From: Douglas E. White [Douglas@trademarkapplicant.com]
Sent: Friday, April 11, 2008 4:16 PM
Cc: TM Mailing Rules
Subject: (INTA List) Proposed Changes in PTO Rules Regarding Filing TM
Correspondence under Certificate of Mailing or Transmission or Express
A Washington, DC attorney wrote:
>This rule change does not affect me because I am local, and we always
hand->carry paper filings, but I can see how this could be a problem for
of >town firms.
Perhaps a few more of you have been practicing before the PTO long enough to remember, as I do, that the Express Mail and Certificate of Mailing procedures were instituted in the first place largely for that very reason:
DC firms had the unique advantage of being able to walk up to a PTO window and file, right up to the stroke of midnight, any and all patent and trademark documents, as well as to take back with them a stamped proof of filing.
In fact, it was quite common for out-of-town firms to courier last minute documents to DC associates in order to obtain such invaluable certainty - I myself did so on quite a few occasions. This procedure was quite lucrative for those few firms that happened to be so geographically blessed. However, even that method had to be initiated at least a day or two in advance of the deadline - leaving local DC firms with what the PTO finally conceded to be an unfair and unnecessary competitive advantage.
There appears to be agreement in this forum that paper filings will need to continue to be made from all over the country, even many of those for which TEAS forms "exist." TEAS is marking its ten year anniversary, yet many of its forms still have design quirks that mean you simply cannot get there from here - at least not electronically.
I am not sanguine that this will be corrected in even the next ten years, if ever. In fact, with each attempt to cover all possible contingencies (no matter how remote), over time the forms just have gotten more confusing, more unwieldy, more repetitive, less relevant to the simple situation at hand, more time consuming, and more prone to inducing errors.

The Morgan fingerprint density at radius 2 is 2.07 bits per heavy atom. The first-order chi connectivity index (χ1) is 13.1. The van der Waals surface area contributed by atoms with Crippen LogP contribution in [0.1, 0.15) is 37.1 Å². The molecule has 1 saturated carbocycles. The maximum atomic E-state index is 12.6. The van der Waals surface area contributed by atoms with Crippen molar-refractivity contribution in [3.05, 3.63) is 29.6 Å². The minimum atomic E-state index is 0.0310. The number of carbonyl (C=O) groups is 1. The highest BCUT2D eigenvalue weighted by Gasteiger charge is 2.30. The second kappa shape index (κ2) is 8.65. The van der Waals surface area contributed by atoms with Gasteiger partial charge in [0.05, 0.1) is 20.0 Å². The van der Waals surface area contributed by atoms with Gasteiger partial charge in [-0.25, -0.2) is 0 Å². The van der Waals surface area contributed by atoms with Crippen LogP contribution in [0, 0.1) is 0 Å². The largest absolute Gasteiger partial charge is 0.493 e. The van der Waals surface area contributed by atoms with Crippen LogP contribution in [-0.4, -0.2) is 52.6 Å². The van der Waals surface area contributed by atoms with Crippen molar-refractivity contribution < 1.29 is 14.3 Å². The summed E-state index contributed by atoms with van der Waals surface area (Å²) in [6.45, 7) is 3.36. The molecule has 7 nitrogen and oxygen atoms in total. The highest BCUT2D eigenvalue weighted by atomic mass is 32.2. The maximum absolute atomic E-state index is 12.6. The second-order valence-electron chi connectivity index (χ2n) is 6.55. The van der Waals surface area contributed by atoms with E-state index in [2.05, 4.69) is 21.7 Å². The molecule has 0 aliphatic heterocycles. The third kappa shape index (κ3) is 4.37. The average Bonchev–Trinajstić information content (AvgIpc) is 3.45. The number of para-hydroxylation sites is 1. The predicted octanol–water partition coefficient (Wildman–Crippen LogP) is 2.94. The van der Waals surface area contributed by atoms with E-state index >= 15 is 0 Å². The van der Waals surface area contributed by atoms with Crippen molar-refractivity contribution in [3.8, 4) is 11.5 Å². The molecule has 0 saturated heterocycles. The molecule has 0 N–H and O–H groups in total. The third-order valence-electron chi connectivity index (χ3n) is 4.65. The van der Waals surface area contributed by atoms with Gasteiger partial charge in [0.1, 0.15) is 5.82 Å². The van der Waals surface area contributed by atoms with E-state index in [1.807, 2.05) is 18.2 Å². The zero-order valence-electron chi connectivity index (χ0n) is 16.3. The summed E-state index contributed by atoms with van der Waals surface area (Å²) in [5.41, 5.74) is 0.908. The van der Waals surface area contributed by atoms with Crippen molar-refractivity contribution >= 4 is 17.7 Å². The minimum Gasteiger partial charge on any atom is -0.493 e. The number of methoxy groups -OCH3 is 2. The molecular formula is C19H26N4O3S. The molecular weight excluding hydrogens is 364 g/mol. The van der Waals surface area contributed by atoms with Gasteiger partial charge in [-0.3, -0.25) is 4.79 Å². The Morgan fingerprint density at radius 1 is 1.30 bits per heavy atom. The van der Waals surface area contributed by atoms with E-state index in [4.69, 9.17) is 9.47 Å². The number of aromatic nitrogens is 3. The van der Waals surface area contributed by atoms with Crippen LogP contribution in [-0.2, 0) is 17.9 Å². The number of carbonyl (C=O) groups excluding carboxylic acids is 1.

As an example, look at the recent addition of three radio-button paragraphs at the end of the online Office Action response form that query, in about thirty lines of text and more than a dozen links, whether you are an attorney, and if so, are you from Canada, and are you new to the case, and is there a power of attorney, and, if so, has it been revoked, and altogether use language so convoluted that one simply cannot divine what it possibly could be that they really are driving at.
In the pre-TEAS paper days, the PTO had a simple rule: if you sign a document at any point in the application process saying that you are now the Applicant's attorney, we will take your word for it, end of story. The Federal Register stated that this rule was being implemented as a matter of simple professional courtesy - can you believe it? As far as I know, that rule is still on the books, despite TEAS.
Meanwhile, I am sure our DC colleagues will be happy to re-enter the paper-carrying line of business. Incontrovertible proof of on-time filing is just too important to us that practice beyond the Beltway.
It does not have to be a last-minute filing we are talking about here. How many days, if not weeks, will non-DC firms need to file in advance of the deadline in order to leave time to check on TARR that their paper has not been lost in the mail (or, more likely, lost at the PTO) and is not just languishing past the deadline in the mail room waiting for scanning? Does not the Post Office tell us every year that if you want to be sure your missive arrives by December 24, you need to mail it at least three weeks early?
As to a forum member's suggestion to require payment for filing paper responses, I already quite willingly do so in all but the simplest TEASPlus cases. I take this road less traveled not because I am a technophobe (in another life I was a software engineer and have programmed aspects of my own practice to a ridiculous degree), but in order to obtain the valuable tactical advantage of presenting documents of professional appearance that are uncluttered by irrelevant matter and present the issues to the Examining Attorney in the order and manner that I, not some form clerk, deem important. Even many technophiles find such documents to be more flexible, more readable (even after scanning), less prone to complex data-entry errors on our end (the end for which we, not the PTO, are responsible), and, most importantly, more persuasive.
Douglas E. White
Registered Patent Attorney
14 Camino Sobrante
Orinda, CA 94563